In 1989, Tracy Lynn Curry—better known as West Coast gangsta rap pioneer the D.O.C.—was living a career of unstoppable success. His first solo album, No One Can Do It Better, was No. 1 on the Billboard Top R&B/Hip-Hop Albums chart, and the singles “It’s Funky Enough” and “The D.O.C. and The Doctor” had reached the top of the Rap Singles chart. As a songwriter, he’d gained a reputation for penning ruthless rap anthems. From his work on N.W.A’s trailblazing debut Straight Outta Compton to Dr. Dre’s The Chronic, the Dallas native helped put Ruthless Records on the map.
But everything came to a screeching halt one night following a party in Los Angeles.
Admittedly “high as a kite,” the D.O.C. crawled into the driver’s seat of his car and took off down the freeway. After falling asleep at the wheel, he careened off the road. Without the security of his seatbelt, the D.O.C. was ejected from the vehicle and slammed face-first into a tree. His injuries were so severe, he spent two weeks in the hospital and required 21 hours of plastic surgery.
Lucky to be alive, the D.O.C. was soon faced with a sobering reality—he couldn’t speak. At some point in the chaos, doctors inserted a tube down his throat and accidentally crushed his larynx. His rap career as he knew it was over. Severely depressed, he turned to drugs and alcohol to numb the physical and emotional pain.
While this story is well-documented, more than 30 years after the accident, the full scope of its aftermath is only just unfolding. Last June, director Dave Caplan premiered the documentary The DOC at New York City’s Tribeca Film Festival. As the title suggests, the film centers on the D.O.C.’s life, his journey to acceptance, and his inevitable rebirth.
“I’m a spiritual guy,” he says. “I tell people it’s just a G-O-D thing, not a D-O-C thing. What I’ve come to understand is it doesn’t happen to you, it happens for you. Even if you don’t realize it at the time, it’s taking you somewhere that, at the end of the day, is so much better for you. You just got to hold on.”
Defining his purpose took years of internal work. Erykah Badu, the mother of his 18-year-old daughter Puma, was a significant part of that process. There’s a tender moment captured in the documentary where they are sitting outside on a curb, talking about a potential surgical procedure that could either make his voice better or worse. “I’m just so lost in what was, it makes it really difficult to make what is work. I can’t use this…” he says, referring to his voice.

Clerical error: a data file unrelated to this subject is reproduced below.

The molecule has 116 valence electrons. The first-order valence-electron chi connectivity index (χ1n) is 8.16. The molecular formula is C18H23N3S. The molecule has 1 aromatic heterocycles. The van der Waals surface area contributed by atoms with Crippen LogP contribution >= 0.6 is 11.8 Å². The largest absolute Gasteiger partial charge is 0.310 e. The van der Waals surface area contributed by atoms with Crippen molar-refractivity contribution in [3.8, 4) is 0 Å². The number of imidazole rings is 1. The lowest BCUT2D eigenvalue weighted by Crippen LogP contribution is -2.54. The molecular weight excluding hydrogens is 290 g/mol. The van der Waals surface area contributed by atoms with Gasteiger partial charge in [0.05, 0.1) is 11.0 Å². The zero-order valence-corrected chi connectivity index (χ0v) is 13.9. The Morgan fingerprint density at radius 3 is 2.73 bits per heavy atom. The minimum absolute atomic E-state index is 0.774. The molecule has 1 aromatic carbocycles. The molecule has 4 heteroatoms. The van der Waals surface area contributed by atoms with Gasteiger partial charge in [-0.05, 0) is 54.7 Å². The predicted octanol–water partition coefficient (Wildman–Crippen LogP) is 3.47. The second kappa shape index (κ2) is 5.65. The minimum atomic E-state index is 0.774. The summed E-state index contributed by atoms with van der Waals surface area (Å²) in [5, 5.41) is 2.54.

Badu gently replies, “I can hear you.” He smiles, tears welling up. She continues. “Puma can hear you. Amber [his wife] can hear you. The boys can hear you. You have a serious decision to make.”
Meeting Badu at the Dallas Hip Hop Summit in 2002 was fate. At the time, the D.O.C. was drowning in substance abuse in an attempt to squash his suffering, but she understood why he was trying to self-medicate.
“I was empathetic to his story,” she says in the film. “He just didn’t feel good. And when you don’t feel good, you try to numb that pain, you’re trying to self-medicate, and he self-medicated to a point where it clouded his mind and became kind of reckless.”
The two fell in love, and suddenly he was sober, eating vegan food and proclaiming “Fuck the D.O.C.” He was Tracy Curry again for the first time in years.
“I gotta go back to the G-O-D thing, right?” he says to me, of his time with Badu. “Every single person in my life—including you—come at a time to do a thing, and it’s so important to this journey, and they all shine the same way, including you. Mike and Erykah and Dr. Dre and Snoop and you—so many other people you can’t fit into an hour-and-a-half movie. But what Erykah did was I wasn’t even on this plane, literally and figuratively. I was in outer space. Erykah lassoed my foot and pulled me back down to this planet, sat on me, and I understood this was where I was supposed to be, and she gave me a beautiful baby girl. Erykah was the beginning of real change, and she’s here to this day.”